Sunday, July 13, 2014

A film of heartbreak, stupidity, and yet, hope, and a book focusing on dysfunction, pained reflection, and, yet, somehow elegance

Those were the two artistic exposures of consequence here in recent days.  They don't sound too perky do they.  In their own way they actually are.  Sometimes it takes some tenacity to continue on, but the reward is there.

"What Maisie Knew" is a 2013 film based on an 1897 book by Henry James.  Before this week both were completely unknown here, so I can only say that this is obviously a current day film version of James' book.  Maisie is a six year old being raised by completely self obsessed Manhattan parents who use her as a tool to fight each other with in their completely collapsed marriage.  This becomes increasingly unpleasant to watch. Caretakers, part time sitters,  bartenders, hotel doormen, and a restaurant hostess, among others, fill some of the void but not completely   The child actor that plays Maisie is exceptional.  The film is unequivocally well done.  It was just watching it that was not always easy, but at other times a joy.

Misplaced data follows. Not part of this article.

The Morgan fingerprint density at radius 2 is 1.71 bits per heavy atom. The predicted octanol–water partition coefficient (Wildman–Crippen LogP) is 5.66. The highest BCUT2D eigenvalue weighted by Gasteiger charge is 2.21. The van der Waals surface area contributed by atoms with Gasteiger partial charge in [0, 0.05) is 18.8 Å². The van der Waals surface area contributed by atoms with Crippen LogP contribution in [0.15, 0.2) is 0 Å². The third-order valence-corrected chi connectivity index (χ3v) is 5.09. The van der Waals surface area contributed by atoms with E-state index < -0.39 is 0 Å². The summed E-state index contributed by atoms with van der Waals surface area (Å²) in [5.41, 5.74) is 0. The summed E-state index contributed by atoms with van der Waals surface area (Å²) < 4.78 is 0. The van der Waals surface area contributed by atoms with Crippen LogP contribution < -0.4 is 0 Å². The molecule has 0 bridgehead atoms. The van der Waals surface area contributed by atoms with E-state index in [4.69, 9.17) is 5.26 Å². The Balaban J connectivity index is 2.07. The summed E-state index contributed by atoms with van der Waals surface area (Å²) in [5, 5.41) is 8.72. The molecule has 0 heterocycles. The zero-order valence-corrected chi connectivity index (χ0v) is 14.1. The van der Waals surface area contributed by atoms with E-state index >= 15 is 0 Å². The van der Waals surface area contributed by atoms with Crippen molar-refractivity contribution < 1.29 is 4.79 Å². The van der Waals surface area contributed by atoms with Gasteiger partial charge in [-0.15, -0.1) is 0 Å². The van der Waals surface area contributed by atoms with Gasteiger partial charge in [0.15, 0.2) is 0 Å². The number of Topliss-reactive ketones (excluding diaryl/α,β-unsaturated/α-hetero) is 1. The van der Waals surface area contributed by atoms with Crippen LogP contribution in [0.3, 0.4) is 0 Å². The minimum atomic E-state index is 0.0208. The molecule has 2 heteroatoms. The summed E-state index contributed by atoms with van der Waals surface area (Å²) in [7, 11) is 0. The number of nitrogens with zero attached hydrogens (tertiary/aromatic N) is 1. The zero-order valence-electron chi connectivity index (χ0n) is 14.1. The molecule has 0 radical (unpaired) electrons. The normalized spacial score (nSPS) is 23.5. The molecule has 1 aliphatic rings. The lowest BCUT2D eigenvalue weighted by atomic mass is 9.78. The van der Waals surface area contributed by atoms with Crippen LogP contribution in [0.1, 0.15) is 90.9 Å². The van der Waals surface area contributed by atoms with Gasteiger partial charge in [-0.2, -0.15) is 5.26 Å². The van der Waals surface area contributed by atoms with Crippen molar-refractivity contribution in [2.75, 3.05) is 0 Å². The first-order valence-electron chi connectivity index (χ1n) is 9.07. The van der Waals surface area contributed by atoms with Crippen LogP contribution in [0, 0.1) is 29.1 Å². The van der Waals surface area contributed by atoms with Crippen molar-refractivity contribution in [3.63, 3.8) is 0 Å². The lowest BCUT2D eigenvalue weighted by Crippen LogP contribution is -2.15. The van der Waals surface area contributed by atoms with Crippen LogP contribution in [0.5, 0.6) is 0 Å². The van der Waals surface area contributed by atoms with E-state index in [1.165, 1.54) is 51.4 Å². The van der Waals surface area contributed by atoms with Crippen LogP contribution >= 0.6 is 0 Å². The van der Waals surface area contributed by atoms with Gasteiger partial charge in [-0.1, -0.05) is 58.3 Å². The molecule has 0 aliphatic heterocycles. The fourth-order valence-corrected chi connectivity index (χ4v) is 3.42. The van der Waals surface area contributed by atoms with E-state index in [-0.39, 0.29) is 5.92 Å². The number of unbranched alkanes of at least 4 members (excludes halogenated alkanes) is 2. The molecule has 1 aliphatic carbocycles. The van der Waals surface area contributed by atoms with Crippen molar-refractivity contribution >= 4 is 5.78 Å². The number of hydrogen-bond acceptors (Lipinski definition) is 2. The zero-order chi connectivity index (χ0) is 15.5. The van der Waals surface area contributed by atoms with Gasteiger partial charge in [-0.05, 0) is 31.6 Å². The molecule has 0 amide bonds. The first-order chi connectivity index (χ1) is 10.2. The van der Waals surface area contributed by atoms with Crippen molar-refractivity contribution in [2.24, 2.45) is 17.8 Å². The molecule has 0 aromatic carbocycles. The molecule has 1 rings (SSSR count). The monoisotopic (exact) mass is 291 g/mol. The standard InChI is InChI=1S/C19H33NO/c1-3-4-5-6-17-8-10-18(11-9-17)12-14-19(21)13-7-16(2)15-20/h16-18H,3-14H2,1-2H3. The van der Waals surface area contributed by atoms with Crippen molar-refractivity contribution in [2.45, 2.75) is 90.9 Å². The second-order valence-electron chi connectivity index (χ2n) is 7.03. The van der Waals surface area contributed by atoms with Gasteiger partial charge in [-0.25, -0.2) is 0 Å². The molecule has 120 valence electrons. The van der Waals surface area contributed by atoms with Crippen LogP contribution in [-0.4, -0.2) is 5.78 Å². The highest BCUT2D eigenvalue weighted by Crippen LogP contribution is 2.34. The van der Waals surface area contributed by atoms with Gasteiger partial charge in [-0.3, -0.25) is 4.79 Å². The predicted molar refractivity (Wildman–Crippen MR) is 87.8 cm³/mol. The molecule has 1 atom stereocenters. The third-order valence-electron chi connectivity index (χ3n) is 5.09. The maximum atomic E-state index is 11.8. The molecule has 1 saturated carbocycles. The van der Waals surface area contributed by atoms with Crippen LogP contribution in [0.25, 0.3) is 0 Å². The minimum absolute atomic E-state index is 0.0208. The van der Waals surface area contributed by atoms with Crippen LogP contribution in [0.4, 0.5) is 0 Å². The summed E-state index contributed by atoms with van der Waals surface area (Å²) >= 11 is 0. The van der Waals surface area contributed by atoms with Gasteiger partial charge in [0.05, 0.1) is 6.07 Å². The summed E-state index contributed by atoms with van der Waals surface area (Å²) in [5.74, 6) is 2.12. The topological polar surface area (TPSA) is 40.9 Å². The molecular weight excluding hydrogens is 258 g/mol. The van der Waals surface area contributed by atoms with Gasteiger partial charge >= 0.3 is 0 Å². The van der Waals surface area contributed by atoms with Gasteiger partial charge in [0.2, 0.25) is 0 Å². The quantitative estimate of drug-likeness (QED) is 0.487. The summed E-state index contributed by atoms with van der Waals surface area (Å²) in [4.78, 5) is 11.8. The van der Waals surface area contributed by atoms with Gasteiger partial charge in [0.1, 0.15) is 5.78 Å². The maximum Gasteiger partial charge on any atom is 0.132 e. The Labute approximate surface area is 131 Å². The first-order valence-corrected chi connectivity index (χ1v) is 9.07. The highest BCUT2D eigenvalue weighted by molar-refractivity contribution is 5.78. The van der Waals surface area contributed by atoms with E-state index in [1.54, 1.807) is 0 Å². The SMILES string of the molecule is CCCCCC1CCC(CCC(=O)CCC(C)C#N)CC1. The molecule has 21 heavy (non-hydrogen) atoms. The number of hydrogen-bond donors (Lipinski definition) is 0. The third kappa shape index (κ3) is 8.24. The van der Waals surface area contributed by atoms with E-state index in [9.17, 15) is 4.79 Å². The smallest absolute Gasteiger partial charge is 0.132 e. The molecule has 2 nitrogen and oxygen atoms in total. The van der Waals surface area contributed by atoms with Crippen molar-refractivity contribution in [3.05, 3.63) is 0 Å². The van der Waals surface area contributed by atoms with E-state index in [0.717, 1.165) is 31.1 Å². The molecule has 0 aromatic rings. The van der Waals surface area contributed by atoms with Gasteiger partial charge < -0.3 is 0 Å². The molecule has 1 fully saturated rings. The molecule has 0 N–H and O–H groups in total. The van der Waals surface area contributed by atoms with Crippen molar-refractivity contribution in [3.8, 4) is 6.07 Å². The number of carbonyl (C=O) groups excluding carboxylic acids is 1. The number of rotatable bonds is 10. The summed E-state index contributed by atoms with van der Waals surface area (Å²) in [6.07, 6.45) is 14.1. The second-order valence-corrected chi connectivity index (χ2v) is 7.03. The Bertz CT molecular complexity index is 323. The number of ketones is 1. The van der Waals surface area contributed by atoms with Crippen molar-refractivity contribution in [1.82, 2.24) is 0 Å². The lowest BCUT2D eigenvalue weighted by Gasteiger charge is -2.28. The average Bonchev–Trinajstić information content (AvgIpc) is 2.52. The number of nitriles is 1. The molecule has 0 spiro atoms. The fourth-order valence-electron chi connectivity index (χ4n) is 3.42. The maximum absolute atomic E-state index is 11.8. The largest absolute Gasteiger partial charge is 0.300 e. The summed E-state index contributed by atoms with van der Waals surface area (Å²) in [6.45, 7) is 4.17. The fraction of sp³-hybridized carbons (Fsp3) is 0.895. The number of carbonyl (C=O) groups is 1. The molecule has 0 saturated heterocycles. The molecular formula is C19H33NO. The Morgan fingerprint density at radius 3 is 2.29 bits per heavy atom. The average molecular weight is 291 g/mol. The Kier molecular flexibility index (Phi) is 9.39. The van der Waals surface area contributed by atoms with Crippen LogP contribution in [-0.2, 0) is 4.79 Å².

"Bark", Lorrie Moore's new book of short stories, has its many dark and painful moments.  It is blunt to a fault about what it sees in many of the characters.  Moore does not try to charm readers in any overt way, and, like most collections of short stories, there are a couple here that just are not appealing to this reader.  Her writing is precise, her observation is penetrating, and her humor at times is so understated that it could be missed.  Each story is for the most part entirely different. "Wings" was the one seen as most exceptional here.  There are others that leave a lasting impression, but how could that possibly be known now.   The real test of this book for me was that when it was finished I wished for more.  Why just nine stories?         


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